MLCO has always been relatively cheap among its peers for a company whose vision reaches beyond Asia. US based giants have fortress positions in Las Vegas. Ho has apparently bypassed opportunities there and pivoted to Cyprus and Australia beyond Macau and Manila. Therefore, in time, MLCO will be a strong contender in Asia and global in scope with its shares still “held hostage” as my hedge fund friend noted, by aspects of the company it has not valued.

 I believe post virus in full recovery mode in Macau, plus continuing strong growth trends in Manila and the possibilities both for the Cyprus project and Japan, that MLCO looks like it could be a $35 stock to me bought at a price now that could afford a larger opening position than many peers.

 

Everyone’s selling? Buy.

 

 

 

 

 

 

2. Wheelock’s Privatisation Offer

Image 33587937151582785130439

Wheelock (20 HK) has announced a privatisation Offer from Admiral Power (a wholly-owned vehicle of Peter Woo), by way of a Scheme, at an aggregate Scheme Offer Price of HK$71.90 (a 52.2% premium to last close), comprising one share in Wharf Holdings (4 HK), one share in Wharf Real Estate Investment (1997 HK) (WREIC) and HK$12, for every share of Wheelock.

The Offer price will not be increased. Apart from the distribution of any dividend for FY19, the Offer Price will be netted of any other distribution. A second interim dividend of HK$1.05/share was declared in FY18. 

There is no obligation to make a mandatory general offer for either Wharf or WREIC.

Disinterested shareholders comprise 624.9mn shares, or 30.44%. Therefore the blocking stake at the Scheme Meeting is 62.49mn shares or 3.044% of shares out. 

Wheelock is a Hong Kong-incorporated company, therefore the headcount test does not apply. 

This deal appears sufficiently structured to get up. 

As always, more below the fold.

3. HKEx – Management’s Art of Saying Nothing

  • Weak Quarter:Hong Kong Exchanges and Clearing (388.HK) [HKEx] reported EPS results of HKD 1.57  – down 11% linked quarter.  The weak results are primarily be attributed to reduced investment income on the back of the lower interest rate environment, and higher operating expenses related to both staff and non-staff costs.  
  •  No Real Discussion of 2020:  Velocity and ADTV no doubt will decline, as tech IPOs get delayed and many large travel-related companies are more likely to file for bankruptcy. Mainland China’s debt-laden developers were already facing a cash-crunch prior to the corona virus pandemic and problems are now exacerbated. Most builders only have a cash buffer of just three months. The mainland Chinese government’s lockdown and travel restrictions are in month two – intimating that developer defaults will accelerate in March 2020. It’s probably fair to say that the 105% Northbound growth in 2019 was no more than a head fake.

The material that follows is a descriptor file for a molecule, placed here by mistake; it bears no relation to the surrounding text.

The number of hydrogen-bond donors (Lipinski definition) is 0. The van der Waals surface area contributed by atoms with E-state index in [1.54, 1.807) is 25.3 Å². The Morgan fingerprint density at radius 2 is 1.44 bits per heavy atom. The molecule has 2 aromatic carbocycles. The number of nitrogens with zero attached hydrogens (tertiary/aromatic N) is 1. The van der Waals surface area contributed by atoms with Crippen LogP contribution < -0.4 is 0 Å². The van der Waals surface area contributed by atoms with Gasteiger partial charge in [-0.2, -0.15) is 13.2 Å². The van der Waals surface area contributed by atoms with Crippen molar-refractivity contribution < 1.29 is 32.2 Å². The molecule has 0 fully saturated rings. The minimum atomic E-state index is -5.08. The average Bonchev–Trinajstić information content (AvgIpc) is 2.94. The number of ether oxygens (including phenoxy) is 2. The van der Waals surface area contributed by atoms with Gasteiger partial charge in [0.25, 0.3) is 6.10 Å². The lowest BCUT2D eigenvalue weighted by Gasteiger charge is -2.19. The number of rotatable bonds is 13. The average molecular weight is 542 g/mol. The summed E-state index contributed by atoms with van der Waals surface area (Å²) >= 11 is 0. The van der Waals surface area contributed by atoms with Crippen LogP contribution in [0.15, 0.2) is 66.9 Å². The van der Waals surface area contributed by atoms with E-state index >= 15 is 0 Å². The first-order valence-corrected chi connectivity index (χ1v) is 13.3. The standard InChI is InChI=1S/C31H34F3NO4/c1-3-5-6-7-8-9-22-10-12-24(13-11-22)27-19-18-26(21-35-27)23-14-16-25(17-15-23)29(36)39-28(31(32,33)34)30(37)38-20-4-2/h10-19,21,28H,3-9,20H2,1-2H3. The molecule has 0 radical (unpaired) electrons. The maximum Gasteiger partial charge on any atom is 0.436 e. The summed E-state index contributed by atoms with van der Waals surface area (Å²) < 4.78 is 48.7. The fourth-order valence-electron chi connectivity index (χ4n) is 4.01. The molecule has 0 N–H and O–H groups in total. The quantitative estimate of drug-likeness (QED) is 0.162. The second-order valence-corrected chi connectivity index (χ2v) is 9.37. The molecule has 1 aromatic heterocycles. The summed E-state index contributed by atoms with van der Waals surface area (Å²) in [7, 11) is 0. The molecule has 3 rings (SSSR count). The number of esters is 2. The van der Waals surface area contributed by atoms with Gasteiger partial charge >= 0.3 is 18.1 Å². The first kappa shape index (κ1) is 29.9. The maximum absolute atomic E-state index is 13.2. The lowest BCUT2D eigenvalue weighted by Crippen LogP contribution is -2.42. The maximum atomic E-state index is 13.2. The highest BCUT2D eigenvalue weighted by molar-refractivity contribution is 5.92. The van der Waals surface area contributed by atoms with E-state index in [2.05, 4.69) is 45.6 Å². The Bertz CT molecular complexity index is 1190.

• Focus, Focus, Focus: This is a management tea, who all too often, gets distracted and fails to meet both near and long-term targets. That outrageous London Stock Exchange bid of USD 39 bn alone should have cost Charles Li his CEO title. Nevertheless, we are hopeful that HKEx has learned that this failure/distraction has caused an enormous loss of market confidence. 

You are currently reading Executive Summaries of Smartkarma Insights.

Want to read on? Explore our tailored Smartkarma Solutions.

Brief Hong Kong: Huge Short Covering Last Week and more

By | Daily Briefs, Hong Kong

In this briefing:

  1. Huge Short Covering Last Week
  2. Fault Lines and Positive Surprises: Buy Car Makers
  3. Cafe De Coral (341): Time to Go Long
  4. Tracking the Daily COVID-19 Cases for 10 Major Countries
  5. Cosco Shipping (517 HK): Stock +6% YTD; 74 Managers Should Start to Care About Unlocking Value

1. Huge Short Covering Last Week

Image

We take a look at the latest SFC data released today evening on short position reporting in Hong Kong for the week ended 20 March 2020.

Total short notional in Hong Kong decreased from HKD 430.33bn to HKD 382.05bn over the week due to lower stock prices and short covering.

Shorts decreased in all sectors led by Financials (US$375m), Real Estate (US$272m), Consumer Discretionary (US$216m), Information Technology (US$162m) and Consumer Staples (US$136m).

2. Fault Lines and Positive Surprises: Buy Car Makers

Image 16957330731585274683132

Where are the weakest points in the global economy that could send activity into a tailspin and threaten the banking system? Italy would seem to be the prime candidate for collapse. The economy was already flirting with recession but will definitely enter one when first quarter 2020 data are published. Weak economies are always the most vulnerable when an external shock hits. Italy’s banks are bound to require a bailout from either the government or the ECB – neither of which are well placed to provide the capital.